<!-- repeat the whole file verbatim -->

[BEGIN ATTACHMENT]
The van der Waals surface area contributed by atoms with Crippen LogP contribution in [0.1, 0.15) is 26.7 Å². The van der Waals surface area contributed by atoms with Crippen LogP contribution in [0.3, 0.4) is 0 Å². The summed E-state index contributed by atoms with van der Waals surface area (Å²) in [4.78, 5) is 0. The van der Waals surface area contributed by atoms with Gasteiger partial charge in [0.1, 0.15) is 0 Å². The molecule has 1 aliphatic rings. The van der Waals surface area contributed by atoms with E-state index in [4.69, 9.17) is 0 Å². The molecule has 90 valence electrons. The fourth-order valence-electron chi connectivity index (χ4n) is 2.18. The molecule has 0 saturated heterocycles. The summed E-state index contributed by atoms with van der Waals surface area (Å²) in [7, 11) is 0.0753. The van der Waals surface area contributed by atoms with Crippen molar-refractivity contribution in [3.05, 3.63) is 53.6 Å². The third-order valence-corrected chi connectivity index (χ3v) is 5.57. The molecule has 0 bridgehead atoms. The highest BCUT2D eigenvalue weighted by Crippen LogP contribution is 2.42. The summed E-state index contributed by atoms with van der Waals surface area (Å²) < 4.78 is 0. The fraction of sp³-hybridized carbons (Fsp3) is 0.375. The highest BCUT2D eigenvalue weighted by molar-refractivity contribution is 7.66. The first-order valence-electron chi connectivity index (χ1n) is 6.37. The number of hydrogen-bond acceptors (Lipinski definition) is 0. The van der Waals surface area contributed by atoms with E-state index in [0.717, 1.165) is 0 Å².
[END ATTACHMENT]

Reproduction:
The van der Waals surface area contributed by atoms with Crippen LogP contribution in [0.1, 0.15) is 26.7 Å². The van der Waals surface area contributed by atoms with Crippen LogP contribution in [0.3, 0.4) is 0 Å². The summed E-state index contributed by atoms with van der Waals surface area (Å²) in [4.78, 5) is 0. The van der Waals surface area contributed by atoms with Gasteiger partial charge in [0.1, 0.15) is 0 Å². The molecule has 1 aliphatic rings. The van der Waals surface area contributed by atoms with E-state index in [4.69, 9.17) is 0 Å². The molecule has 90 valence electrons. The fourth-order valence-electron chi connectivity index (χ4n) is 2.18. The molecule has 0 saturated heterocycles. The summed E-state index contributed by atoms with van der Waals surface area (Å²) in [7, 11) is 0.0753. The van der Waals surface area contributed by atoms with Crippen molar-refractivity contribution in [3.05, 3.63) is 53.6 Å². The third-order valence-corrected chi connectivity index (χ3v) is 5.57. The molecule has 0 bridgehead atoms. The highest BCUT2D eigenvalue weighted by Crippen LogP contribution is 2.42. The summed E-state index contributed by atoms with van der Waals surface area (Å²) < 4.78 is 0. The fraction of sp³-hybridized carbons (Fsp3) is 0.375. The highest BCUT2D eigenvalue weighted by molar-refractivity contribution is 7.66. The first-order valence-electron chi connectivity index (χ1n) is 6.37. The number of hydrogen-bond acceptors (Lipinski definition) is 0. The van der Waals surface area contributed by atoms with E-state index in [0.717, 1.165) is 0 Å².